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Corporate financial risk management:governance e disclosure dopo IFRS 7


  • Arnaldo MAURI


  • Cesare CONTI



Corporate Financial Risk Management (CFRM) concerns the management of financial price risks in corporate entities, namely interest rates, exchange rates and the prices of commodities. Since its first implementation in the 80s, CFRM has evolved in three main steps. In the first step, banks designed new structured products, exploiting their deep knowledge of financial engineering. Secondly, practitioners have developed best practices concerning the correct use of derivatives in corporate entities, focusing on the organization and the reporting of the process of CFRM. The third step is now under way. In this step the main change concerns the regulatory and accounting context of CFRM. Up to now, the new regulatory context has deeply influenced the operations of corporate entities. A first very evident impact concerns the less frequent use of complicated structured derivative products. Moreover, new protagonists of the process of CFRM have developed rapidly. Accounting managers have been obliged to thoroughly understand the economics of derivatives, while the Board, the auditors and external financial analysts have become more deeply involved in the process of CFRM. Unfortunately, this revolution has not been accompanied by an adequate change in the language of CFRM, which is actually too complex for both the Board and external analysts. The Board is not in the position to guide and control the process of CFRM, while external analysts have not the necessary information to understand if CFRM has an impact on earning quality and value creation. Only the language of value creation could help in overcoming those problems. Such a language could allow the Board to improve the governance of the process of CFRM and, consequently, to communicate what analysts really need through proper risk disclosure. From January 2007, IFRS 7 (International Financial Reporting Standard 7) has introduced a new approach to risk disclosure. This is a good opportunity to design and implement a reporting system which exploits the language of value creation. The first paragraph of this paper describes the main aspects of the new regulatory context of CFRM. The second paragraph explores some revolutionary improvements brought about by IFRS 7. The remaining paragraphs pose the main steps to create a language of CFRM that is apt for the governance and the disclosure of CFRM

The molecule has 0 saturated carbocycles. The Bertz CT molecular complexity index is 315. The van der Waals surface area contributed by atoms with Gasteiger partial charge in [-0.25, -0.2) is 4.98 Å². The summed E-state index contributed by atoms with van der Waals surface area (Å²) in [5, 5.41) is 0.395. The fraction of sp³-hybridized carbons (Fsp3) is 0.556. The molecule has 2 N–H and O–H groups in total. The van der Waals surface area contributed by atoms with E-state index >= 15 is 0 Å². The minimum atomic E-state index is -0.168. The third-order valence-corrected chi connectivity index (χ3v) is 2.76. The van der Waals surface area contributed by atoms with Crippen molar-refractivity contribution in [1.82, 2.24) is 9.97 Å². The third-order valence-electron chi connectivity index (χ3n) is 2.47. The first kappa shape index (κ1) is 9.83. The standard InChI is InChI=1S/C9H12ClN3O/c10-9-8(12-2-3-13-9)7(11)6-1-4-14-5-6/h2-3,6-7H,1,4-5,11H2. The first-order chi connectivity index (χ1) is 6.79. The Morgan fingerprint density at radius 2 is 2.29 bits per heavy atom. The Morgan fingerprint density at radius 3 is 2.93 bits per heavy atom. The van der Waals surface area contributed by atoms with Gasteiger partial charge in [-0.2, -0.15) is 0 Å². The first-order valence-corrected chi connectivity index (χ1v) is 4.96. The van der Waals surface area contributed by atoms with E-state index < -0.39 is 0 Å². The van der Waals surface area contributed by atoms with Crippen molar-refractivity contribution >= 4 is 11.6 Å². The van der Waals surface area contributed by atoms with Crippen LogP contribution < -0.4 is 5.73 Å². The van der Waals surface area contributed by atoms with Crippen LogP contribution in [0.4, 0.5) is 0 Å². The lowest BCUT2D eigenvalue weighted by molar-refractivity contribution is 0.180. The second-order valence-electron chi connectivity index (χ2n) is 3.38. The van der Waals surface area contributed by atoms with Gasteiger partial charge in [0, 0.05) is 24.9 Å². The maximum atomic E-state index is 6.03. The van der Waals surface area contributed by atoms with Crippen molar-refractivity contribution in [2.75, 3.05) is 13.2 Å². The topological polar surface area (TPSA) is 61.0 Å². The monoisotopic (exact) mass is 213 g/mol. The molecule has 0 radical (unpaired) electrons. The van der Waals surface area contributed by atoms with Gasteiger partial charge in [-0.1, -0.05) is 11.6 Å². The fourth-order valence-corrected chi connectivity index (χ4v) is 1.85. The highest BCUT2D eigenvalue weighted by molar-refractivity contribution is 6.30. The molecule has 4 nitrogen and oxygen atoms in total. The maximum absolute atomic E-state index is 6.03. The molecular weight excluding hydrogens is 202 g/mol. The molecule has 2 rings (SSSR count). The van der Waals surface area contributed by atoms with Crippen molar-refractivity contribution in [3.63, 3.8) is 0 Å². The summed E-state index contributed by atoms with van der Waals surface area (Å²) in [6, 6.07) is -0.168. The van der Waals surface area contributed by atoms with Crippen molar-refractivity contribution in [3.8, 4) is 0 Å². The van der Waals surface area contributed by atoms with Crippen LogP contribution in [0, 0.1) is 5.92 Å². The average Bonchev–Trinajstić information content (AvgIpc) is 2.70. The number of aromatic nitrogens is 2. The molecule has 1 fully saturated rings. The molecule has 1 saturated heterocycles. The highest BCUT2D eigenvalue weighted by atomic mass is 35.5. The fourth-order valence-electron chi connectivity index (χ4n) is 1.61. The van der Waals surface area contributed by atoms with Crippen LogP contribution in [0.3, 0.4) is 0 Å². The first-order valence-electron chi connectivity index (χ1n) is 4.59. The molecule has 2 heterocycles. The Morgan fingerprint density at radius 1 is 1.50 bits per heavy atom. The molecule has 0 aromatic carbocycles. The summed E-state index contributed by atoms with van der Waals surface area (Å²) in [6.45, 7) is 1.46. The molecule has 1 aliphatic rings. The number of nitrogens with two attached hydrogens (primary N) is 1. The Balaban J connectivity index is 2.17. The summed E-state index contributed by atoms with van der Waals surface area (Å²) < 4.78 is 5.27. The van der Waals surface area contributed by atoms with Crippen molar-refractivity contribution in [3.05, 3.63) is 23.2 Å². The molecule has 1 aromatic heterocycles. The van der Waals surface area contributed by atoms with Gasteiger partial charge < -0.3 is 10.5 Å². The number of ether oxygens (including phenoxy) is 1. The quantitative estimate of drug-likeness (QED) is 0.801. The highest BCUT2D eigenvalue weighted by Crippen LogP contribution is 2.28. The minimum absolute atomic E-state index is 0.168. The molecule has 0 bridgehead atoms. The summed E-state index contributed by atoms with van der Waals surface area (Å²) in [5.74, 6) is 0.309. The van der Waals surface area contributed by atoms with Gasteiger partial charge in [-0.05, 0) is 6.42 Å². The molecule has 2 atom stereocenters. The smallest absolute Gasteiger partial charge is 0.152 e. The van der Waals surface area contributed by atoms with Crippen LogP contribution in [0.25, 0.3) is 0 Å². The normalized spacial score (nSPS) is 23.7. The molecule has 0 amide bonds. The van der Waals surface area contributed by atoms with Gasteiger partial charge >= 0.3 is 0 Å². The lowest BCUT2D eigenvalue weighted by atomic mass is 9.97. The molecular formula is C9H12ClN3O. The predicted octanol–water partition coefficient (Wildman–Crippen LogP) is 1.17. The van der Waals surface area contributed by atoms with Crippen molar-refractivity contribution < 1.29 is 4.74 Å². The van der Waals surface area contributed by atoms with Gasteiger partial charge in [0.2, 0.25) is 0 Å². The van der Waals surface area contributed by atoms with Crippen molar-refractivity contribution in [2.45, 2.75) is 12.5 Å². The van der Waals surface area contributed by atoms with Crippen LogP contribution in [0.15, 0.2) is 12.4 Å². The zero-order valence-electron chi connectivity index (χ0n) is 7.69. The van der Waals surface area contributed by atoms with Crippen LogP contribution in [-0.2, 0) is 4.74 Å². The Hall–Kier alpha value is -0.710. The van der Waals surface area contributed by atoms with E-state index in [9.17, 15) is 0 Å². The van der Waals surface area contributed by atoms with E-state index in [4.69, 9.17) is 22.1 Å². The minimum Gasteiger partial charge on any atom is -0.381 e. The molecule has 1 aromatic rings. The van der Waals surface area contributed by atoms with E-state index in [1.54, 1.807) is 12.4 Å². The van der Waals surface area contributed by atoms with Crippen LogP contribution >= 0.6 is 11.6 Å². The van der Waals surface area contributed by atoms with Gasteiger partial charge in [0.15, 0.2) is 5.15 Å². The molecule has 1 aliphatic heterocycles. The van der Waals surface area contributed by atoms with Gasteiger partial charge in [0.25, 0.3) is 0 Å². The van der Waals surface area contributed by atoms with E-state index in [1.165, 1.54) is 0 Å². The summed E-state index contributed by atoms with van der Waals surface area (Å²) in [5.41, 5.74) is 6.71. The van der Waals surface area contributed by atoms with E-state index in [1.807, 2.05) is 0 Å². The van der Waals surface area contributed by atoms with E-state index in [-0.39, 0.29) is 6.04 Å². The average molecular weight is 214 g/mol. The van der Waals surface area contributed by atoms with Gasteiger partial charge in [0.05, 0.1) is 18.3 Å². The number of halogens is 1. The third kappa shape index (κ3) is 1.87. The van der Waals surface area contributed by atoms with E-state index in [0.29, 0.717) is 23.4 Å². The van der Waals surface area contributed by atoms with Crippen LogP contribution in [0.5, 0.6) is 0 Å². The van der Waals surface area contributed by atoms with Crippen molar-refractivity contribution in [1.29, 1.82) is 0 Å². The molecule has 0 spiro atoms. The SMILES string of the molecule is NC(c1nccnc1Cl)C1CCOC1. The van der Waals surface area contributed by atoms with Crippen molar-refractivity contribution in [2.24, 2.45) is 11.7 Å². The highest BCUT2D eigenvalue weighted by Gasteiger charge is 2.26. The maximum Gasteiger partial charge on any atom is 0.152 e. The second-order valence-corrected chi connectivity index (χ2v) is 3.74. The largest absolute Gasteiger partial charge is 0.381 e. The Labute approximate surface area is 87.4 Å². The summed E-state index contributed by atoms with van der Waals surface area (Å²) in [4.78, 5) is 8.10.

Suggested Citation

  • Arnaldo MAURI & Cesare CONTI, 2007. "Corporate financial risk management:governance e disclosure dopo IFRS 7," Departmental Working Papers 2007-22, Department of Economics, Management and Quantitative Methods at Universit√† degli Studi di Milano.
  • Handle: RePEc:mil:wpdepa:2007-22

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    References listed on IDEAS

    1. Amy Hutton, 2004. "Beyond Financial Reporting An Integrated Approach to Disclosure," Journal of Applied Corporate Finance, Morgan Stanley, vol. 16(4), pages 8-16.
    2. Zhao, Longkai, 2004. "Corporate risk management and asymmetric information," The Quarterly Review of Economics and Finance, Elsevier, vol. 44(5), pages 727-750, December.
    3. Lisa K. Meulbroek, 2002. "A Senior Manager'S Guide To Integrated Risk Management," Journal of Applied Corporate Finance, Morgan Stanley, vol. 14(4), pages 56-70.
    4. Peter Dadalt & Gerald D. Gay & Jouahn Nam, 2002. "Asymmetric information and corporate derivatives use," Journal of Futures Markets, John Wiley & Sons, Ltd., vol. 22(3), pages 241-267, March.
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    6. DeMarzo, Peter M. & Duffie, Darrell, 1991. "Corporate financial hedging with proprietary information," Journal of Economic Theory, Elsevier, vol. 53(2), pages 261-286, April.
    7. DeMarzo, Peter M & Duffie, Darrell, 1995. "Corporate Incentives for Hedging and Hedge Accounting," Review of Financial Studies, Society for Financial Studies, vol. 8(3), pages 743-771.
    8. Neil A. Doherty, 2005. "Risk Management, Risk Capital, and the Cost of Capital," Journal of Applied Corporate Finance, Morgan Stanley, vol. 17(3), pages 119-123.
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    More about this item


    IFRS 7; Financial Risk; Risk Management; Risk Disclosure; Financial Reporting;

    JEL classification:

    • D82 - Microeconomics - - Information, Knowledge, and Uncertainty - - - Asymmetric and Private Information; Mechanism Design
    • G32 - Financial Economics - - Corporate Finance and Governance - - - Financing Policy; Financial Risk and Risk Management; Capital and Ownership Structure; Value of Firms; Goodwill
    • M42 - Business Administration and Business Economics; Marketing; Accounting; Personnel Economics - - Accounting - - - Auditing


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